Moving data from SQL Server to MongoDB/CouchDB/Couchbase

I must have re-written the first sentence for this blog 20 times. The reason is that I realize the audience for this post must be incredibly small. You have to work somewhere that is using SQL Server. You also have to work somewhere that is using MongoDB or a Couch product (CouchDB, Couchbase).

Even further you have to want to move data from SQL Server to a document database that stores its data as JSON. But who knows, maybe someone will find this approach useful. =)

The goal is to take data from SQL Server (relational) to MongoDB (document). I’m assuming since you are running SQL Server that you have some .NET languages around the office.

To start, make a new Visual Studio solution and create a Visual C# SQL CLR Database Project. You can find this under the > Database grouping of project types.

The basic idea is that you want to write code, deploy it to SQL Server and then run the code as a stored procedure that produces JSON.

Example of code:

using System.Collections.Generic;
using System.Data;
using Microsoft.SqlServer.Server;
using POC;
using POC.PageElements;


public partial class StoredProcedures
{
    [Microsoft.SqlServer.Server.SqlProcedure]
    public static void StoredProcedure1()
    {
        Builder builder = new Builder();
        var articles = builder.Build<Article>("exec usp_get_articles");

        foreach (var article in articles)
        {
            article.Contributors = builder.Build<Contributor>("exec usp_get_article_contributors " + article.ArticleId);
            foreach (var contributor in article.Contributors)
            {
                contributor.SocialLinks = builder.Build<SocialLink>("select * from contributor_social_link where contributor_id = " + contributor.Id);
            }

            article.Categories = builder.Build<Category>("exec usp_get_article_categories " + article.ArticleId);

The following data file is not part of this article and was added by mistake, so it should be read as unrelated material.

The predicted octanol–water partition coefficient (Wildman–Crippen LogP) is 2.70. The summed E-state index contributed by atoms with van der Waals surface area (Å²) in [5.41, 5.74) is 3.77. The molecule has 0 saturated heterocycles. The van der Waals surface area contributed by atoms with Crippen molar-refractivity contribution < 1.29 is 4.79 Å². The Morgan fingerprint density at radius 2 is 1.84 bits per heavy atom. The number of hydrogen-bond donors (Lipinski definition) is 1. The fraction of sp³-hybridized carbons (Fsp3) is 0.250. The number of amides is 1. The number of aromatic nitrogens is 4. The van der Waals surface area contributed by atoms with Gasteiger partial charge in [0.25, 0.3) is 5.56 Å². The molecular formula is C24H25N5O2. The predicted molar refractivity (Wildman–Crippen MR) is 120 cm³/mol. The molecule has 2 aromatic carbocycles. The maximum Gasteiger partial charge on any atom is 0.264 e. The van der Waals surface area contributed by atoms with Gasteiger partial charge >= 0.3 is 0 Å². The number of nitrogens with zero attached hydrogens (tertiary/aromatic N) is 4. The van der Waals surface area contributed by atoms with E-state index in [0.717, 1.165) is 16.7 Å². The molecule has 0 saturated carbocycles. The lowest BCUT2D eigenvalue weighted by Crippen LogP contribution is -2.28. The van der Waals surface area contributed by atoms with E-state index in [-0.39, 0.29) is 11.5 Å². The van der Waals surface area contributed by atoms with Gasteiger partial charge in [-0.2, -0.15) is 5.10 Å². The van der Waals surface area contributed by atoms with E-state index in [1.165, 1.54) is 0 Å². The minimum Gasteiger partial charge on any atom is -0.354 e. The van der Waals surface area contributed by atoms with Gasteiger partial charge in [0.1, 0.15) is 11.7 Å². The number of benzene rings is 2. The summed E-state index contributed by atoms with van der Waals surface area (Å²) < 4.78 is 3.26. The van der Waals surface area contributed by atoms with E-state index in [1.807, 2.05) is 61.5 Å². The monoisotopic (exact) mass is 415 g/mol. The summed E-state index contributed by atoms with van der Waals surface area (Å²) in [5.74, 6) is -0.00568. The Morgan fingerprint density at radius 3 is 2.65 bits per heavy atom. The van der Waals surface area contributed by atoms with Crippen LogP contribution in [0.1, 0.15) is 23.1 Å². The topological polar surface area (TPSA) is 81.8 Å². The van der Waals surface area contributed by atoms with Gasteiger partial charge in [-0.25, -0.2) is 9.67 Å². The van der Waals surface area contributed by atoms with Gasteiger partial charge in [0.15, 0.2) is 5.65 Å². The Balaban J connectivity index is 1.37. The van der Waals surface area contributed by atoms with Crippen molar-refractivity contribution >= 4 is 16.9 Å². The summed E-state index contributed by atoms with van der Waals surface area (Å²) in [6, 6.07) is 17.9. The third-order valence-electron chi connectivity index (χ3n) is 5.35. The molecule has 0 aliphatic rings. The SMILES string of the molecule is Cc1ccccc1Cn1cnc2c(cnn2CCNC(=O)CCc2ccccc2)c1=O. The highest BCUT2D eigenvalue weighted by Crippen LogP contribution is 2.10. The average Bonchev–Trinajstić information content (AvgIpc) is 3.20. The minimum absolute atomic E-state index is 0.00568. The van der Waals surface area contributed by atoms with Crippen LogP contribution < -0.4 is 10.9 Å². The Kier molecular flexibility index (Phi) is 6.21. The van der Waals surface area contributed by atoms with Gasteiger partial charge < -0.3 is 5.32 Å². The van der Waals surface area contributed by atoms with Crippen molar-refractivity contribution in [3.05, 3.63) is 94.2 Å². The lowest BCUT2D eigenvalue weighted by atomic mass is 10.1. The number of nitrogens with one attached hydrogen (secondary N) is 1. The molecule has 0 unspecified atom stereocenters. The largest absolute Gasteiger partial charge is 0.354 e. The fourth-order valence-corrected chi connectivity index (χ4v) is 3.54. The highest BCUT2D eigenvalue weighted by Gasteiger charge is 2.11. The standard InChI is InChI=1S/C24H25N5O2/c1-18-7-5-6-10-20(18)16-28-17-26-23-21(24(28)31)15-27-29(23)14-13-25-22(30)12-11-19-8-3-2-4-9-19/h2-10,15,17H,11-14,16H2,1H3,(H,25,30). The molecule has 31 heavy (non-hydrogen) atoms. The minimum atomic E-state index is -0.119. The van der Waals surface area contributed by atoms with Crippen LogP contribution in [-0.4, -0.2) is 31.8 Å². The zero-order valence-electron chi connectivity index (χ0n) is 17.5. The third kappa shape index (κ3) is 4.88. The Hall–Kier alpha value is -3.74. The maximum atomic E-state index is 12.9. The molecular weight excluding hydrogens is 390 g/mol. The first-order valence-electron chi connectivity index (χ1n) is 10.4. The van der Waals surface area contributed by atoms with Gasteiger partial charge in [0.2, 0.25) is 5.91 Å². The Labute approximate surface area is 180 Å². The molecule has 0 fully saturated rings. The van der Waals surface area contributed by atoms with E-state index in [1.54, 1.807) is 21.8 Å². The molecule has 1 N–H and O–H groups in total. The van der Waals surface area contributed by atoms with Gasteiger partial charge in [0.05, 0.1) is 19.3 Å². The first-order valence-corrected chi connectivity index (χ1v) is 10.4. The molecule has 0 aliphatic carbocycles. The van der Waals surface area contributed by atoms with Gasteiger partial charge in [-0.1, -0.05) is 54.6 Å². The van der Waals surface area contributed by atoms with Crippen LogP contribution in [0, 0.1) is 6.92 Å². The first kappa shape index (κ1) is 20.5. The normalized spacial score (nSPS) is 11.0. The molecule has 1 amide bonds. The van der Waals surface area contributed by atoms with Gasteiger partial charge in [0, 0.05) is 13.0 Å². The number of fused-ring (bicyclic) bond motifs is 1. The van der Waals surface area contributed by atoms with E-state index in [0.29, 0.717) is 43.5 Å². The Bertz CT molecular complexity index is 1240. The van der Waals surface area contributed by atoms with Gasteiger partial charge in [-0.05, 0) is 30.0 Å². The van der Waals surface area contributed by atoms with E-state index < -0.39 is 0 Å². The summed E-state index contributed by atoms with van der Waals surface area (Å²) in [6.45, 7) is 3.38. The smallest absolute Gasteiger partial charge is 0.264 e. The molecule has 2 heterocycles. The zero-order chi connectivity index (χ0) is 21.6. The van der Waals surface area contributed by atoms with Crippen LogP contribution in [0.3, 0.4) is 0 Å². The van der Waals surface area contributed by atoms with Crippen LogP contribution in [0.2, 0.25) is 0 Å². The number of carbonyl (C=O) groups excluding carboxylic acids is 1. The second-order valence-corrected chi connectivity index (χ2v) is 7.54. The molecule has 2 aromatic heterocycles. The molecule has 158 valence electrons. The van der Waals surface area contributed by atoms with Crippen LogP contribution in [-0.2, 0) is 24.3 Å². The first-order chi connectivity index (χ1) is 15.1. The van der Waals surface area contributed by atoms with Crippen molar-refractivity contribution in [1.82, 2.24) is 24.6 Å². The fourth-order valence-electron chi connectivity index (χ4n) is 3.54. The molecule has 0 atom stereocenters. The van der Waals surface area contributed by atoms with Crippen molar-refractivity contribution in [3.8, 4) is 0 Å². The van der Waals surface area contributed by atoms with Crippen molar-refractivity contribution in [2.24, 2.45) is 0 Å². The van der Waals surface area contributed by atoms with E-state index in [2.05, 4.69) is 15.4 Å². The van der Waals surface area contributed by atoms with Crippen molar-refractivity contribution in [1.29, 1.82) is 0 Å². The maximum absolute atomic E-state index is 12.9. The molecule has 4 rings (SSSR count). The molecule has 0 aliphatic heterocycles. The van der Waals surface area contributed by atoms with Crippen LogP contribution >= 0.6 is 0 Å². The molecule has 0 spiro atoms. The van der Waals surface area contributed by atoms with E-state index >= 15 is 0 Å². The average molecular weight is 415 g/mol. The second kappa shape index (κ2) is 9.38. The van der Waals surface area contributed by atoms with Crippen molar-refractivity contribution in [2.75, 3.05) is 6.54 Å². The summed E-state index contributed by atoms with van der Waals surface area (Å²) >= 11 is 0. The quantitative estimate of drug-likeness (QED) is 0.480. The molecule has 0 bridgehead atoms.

article.Pages = builder.Build<Page>("exec usp_get_article_pages " + article.ArticleId);
            foreach (var page in article.Pages)
            {
                var paragraphs = builder.Build<Paragraph>("exec usp_get_paragraphs " + page.Id);
                foreach (var paragraph in paragraphs)
                {
                    var images = builder.Build<Image>("exec usp_get_paragraph_image " + paragraph.Id);
                    paragraph.Image = (images.Count > 0) ? images.ToArray()[0] : null;
                    page.PageElements.Add(paragraph);
                }


                var tables = builder.Build<Table>("exec usp_get_tables " + page.Id);
                foreach (var table in tables)
                {
                    page.PageElements.Add(table);
                }


                var imageGroups = builder.Build<ImageGroup>("exec usp_get_image_groups " + page.Id);
                foreach (var imageGroup in imageGroups)
                {
                    var images = builder.Build<Image>("exec usp_get_image_group_images " + imageGroup.Id);
                    imageGroup.Images = (images.Count > 0) ? images : new List<Image>();
                    page.PageElements.Add(imageGroup);
                }


                var inlineImages = builder.Build<Image>("exec usp_get_inline_images " + page.Id);
                foreach (var inlineImage in inlineImages)
                {
                    page.PageElements.Add(inlineImage);
                }


                var videos = builder.Build<Video>("exec usp_get_videos " + page.Id);